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Author Topic: Can I build a project using 4 AA batteries with a 5V Arduino board?  (Read 1910 times)
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My project is a toy so it needs to be somewhat light and very portable. I need 6V for a servo and a brushed DC motor. So far all of the 5V Arduino boards need 7 volts or more. This suggests I need 5 AA batteries. So far, the only way I can figure out how to get to 4 AA's is to use a 3v Arduino board.

Suggestions?

Thanks - Doug
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My project is a toy so it needs to be somewhat light and very portable. I need 6V for a servo and a brushed DC motor. So far all of the 5V Arduino boards need 7 volts or more. This suggests I need 5 AA batteries. So far, the only way I can figure out how to get to 4 AA's is to use a 3v Arduino board.

Suggestions?

a) 4xAA isn't really going to give you 6V. The 1.5V of a new battery only lasts a few minutes. An AA battery puts out 1.2 - 1.3V for most of its lifespan.

b) An Arduino will run off (eg.) 4V connected to the "5V input" pin (ie. bypass the regulator) but you won't get 5V on the I/O pins. Will the stuff you have connected to the I/O pins work with a lower voltage?

« Last Edit: November 09, 2012, 02:02:09 pm by fungus » Logged

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I plan to use some LEDs, a speaker, maybe a tilt switch etc. so I do not believe any of the input sensors will require 5V.

The brushed motor controller (considering the DRV8833 Dual Motor Driver Carrier) doesn't appear to be limited by 5V. The only spec I can't find is the one on the servo data input. I could assume it's needs a sink but I'm not sure, all it says is that it is 6V.

Thanks, this is very helpful.
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This is always a problem. What I do is use boards with lo-dropout v.regs, so they will operate with about Vin = 5.5v
minimum, and then usually 6 NiMH rechargeable AA cells in series, which gives nominal 7.2V fully-charged. Your 6V
motor will run fine at 7.2V, as motors generally are rated over a considerable voltage range, 3V...9V. You can
throttle back the RPMs using PWM.

Also, you have to be careful in specifying which batteries. Nonrechargeable alkaline are 1.5V nominal, rechargeable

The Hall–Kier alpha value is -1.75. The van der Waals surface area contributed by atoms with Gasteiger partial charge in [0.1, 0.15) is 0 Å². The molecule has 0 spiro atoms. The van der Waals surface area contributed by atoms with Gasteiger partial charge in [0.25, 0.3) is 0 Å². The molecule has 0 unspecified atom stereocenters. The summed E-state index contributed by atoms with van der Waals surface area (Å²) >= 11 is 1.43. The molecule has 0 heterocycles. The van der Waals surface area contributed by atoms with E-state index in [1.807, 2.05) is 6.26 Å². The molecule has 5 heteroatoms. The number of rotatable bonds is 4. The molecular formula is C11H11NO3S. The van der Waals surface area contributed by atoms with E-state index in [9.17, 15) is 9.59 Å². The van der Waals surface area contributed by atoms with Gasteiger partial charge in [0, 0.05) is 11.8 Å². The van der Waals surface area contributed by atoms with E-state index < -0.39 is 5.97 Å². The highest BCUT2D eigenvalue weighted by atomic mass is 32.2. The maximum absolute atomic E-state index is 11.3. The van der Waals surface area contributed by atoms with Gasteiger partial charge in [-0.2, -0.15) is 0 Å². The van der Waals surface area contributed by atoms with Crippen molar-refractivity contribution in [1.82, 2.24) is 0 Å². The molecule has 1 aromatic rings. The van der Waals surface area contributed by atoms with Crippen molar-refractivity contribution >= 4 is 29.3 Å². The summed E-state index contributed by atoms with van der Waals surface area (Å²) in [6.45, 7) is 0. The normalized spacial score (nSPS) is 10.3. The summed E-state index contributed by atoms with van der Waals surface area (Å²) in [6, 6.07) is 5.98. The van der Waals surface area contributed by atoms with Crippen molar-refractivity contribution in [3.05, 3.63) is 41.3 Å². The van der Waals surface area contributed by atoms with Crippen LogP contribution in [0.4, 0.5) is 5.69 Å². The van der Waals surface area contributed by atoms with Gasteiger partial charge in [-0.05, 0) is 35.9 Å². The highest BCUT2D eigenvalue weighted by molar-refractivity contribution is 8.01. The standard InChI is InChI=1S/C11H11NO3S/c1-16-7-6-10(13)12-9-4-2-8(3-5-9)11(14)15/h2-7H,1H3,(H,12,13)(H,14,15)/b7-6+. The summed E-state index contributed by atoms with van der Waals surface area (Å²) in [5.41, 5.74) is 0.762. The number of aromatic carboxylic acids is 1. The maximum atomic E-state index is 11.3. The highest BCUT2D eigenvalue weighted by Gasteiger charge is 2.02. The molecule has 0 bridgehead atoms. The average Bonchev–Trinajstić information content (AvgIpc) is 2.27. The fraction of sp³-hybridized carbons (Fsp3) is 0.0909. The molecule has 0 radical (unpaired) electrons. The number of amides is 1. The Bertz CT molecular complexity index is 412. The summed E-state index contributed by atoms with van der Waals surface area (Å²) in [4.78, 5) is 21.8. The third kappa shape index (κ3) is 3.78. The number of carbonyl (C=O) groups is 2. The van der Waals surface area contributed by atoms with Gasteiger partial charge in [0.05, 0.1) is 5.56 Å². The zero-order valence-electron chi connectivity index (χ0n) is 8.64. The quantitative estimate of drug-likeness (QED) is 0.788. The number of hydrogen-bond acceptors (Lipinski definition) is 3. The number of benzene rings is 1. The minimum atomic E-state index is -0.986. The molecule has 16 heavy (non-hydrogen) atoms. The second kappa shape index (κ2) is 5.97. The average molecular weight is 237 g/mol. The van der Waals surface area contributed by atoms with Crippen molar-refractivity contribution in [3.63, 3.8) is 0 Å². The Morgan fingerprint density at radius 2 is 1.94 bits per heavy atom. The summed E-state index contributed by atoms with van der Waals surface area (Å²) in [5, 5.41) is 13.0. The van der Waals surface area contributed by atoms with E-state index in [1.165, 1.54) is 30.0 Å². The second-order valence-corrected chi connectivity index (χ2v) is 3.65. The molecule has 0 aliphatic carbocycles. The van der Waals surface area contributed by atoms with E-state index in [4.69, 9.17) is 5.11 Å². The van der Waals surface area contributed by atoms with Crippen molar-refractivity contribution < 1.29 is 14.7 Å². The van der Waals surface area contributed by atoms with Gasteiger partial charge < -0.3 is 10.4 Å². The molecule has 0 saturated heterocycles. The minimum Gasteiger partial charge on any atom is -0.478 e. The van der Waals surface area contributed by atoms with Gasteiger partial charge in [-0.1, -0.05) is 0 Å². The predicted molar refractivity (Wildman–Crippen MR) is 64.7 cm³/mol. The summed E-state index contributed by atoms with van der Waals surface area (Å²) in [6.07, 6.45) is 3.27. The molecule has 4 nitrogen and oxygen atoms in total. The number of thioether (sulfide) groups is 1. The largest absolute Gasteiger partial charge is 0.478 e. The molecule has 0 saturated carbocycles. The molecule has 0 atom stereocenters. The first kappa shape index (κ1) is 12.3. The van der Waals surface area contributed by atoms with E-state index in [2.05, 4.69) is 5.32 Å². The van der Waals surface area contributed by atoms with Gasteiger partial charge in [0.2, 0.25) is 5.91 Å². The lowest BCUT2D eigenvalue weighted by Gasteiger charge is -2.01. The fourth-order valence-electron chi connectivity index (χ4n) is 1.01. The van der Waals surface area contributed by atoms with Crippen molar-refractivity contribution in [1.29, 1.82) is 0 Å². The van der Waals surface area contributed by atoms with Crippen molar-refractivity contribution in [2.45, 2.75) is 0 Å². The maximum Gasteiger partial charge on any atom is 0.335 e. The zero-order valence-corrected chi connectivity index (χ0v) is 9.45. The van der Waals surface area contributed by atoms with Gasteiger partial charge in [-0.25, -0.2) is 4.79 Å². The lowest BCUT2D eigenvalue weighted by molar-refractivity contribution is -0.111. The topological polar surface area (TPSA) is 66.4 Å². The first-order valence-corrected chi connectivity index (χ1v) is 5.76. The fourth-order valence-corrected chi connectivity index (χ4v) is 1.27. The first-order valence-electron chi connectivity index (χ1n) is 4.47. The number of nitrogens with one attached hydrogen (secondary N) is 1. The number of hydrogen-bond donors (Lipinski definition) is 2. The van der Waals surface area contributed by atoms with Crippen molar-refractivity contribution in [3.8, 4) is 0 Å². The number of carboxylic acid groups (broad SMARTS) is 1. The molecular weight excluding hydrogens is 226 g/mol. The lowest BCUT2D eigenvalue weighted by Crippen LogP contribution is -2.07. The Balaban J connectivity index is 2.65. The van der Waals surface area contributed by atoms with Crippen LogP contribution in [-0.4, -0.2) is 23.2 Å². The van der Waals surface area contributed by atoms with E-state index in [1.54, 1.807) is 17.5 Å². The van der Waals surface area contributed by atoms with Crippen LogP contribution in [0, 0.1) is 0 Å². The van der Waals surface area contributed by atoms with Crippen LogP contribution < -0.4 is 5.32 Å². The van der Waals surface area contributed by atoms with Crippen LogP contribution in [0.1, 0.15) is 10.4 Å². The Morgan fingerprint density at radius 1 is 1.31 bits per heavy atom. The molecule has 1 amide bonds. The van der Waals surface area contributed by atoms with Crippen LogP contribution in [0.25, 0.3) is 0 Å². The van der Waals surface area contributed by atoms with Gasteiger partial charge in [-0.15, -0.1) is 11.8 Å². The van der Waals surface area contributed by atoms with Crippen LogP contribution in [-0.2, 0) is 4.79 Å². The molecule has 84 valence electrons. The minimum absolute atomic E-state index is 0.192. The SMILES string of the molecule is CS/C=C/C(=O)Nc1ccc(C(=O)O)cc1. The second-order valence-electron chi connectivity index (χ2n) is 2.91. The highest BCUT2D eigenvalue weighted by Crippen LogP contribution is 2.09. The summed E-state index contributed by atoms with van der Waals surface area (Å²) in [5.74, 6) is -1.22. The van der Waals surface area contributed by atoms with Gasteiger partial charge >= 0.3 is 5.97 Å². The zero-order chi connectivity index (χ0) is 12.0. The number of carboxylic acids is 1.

NiCad and NiMH are 1.2V nominal. The latter are considered to be discharged at about 1V.
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An Arduino will run off (eg.) 4V connected to the "5V input" pin (ie. bypass the regulator)
I wouldn't recommend this with latest versions of Arduino.
The regulator is sensitive to being reverse driven.
Add a diode from 5V (anode) to Vin (cathode) to prevent damaging the regulator.
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Somewhat obscure, but I recently bought some NiZn AA batteries (out of curiosity really).  

They are rechargeable like NiMH but have a nominal voltage of 1.6V, so four of them make
about 6.5V (more like 7.5V freshly charged though, but should hold above 6V pretty well across
discharge history).

Hard to find, different charger needed, so not particularly practical, but a possible solution.

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NiZn AA batteries

Good point, there are also rechargeable Alkaline now, and lithium of course. The all have somewhat different
voltage ratings.
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The project is just a "smart" toy for my grand daughter, so power is not a critical issue, I just wanted to keep it light.

Maybe I'll just go with 6 rechargeable AA's for this project and keep my eye on moving to 3v3 for the next project. Now I need to get a handle on any motor noise on the line that needs to be suppressed so it doesn't interfere with the controller.



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Whatever Arduino bd you have, check the specs on the v.reg, as it may be low-dropout. However, if it
has a protection diode in series in the Vin line, then you're also gonna lose another 0.7V or so there. If so,
once I had the battery holder wired up, I'd short across the diode.

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Quote
An Arduino will run off (eg.) 4V connected to the "5V input" pin (ie. bypass the regulator)
I wouldn't recommend this with latest versions of Arduino.